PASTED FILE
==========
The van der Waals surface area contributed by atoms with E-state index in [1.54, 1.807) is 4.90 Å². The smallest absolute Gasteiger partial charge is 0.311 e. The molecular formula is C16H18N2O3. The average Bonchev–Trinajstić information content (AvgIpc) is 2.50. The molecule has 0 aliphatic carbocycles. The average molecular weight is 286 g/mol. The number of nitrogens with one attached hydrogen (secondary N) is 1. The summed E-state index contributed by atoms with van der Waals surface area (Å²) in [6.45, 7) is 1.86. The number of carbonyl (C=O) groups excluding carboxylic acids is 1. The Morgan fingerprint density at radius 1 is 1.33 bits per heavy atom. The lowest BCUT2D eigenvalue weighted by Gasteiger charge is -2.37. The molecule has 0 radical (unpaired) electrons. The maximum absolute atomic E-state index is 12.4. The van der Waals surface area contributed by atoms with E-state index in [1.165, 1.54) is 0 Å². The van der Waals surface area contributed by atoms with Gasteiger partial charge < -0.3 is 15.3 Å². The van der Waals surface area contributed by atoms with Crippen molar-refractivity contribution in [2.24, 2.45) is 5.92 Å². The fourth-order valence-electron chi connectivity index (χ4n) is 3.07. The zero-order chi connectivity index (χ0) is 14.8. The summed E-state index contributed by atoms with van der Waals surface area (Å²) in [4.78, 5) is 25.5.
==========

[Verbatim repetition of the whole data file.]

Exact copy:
The van der Waals surface area contributed by atoms with E-state index in [1.54, 1.807) is 4.90 Å². The smallest absolute Gasteiger partial charge is 0.311 e. The molecular formula is C16H18N2O3. The average Bonchev–Trinajstić information content (AvgIpc) is 2.50. The molecule has 0 aliphatic carbocycles. The average molecular weight is 286 g/mol. The number of nitrogens with one attached hydrogen (secondary N) is 1. The summed E-state index contributed by atoms with van der Waals surface area (Å²) in [6.45, 7) is 1.86. The number of carbonyl (C=O) groups excluding carboxylic acids is 1. The Morgan fingerprint density at radius 1 is 1.33 bits per heavy atom. The lowest BCUT2D eigenvalue weighted by Gasteiger charge is -2.37. The molecule has 0 radical (unpaired) electrons. The maximum absolute atomic E-state index is 12.4. The van der Waals surface area contributed by atoms with E-state index in [1.165, 1.54) is 0 Å². The van der Waals surface area contributed by atoms with Gasteiger partial charge < -0.3 is 15.3 Å². The van der Waals surface area contributed by atoms with Crippen molar-refractivity contribution in [2.24, 2.45) is 5.92 Å². The fourth-order valence-electron chi connectivity index (χ4n) is 3.07. The zero-order chi connectivity index (χ0) is 14.8. The summed E-state index contributed by atoms with van der Waals surface area (Å²) in [4.78, 5) is 25.5.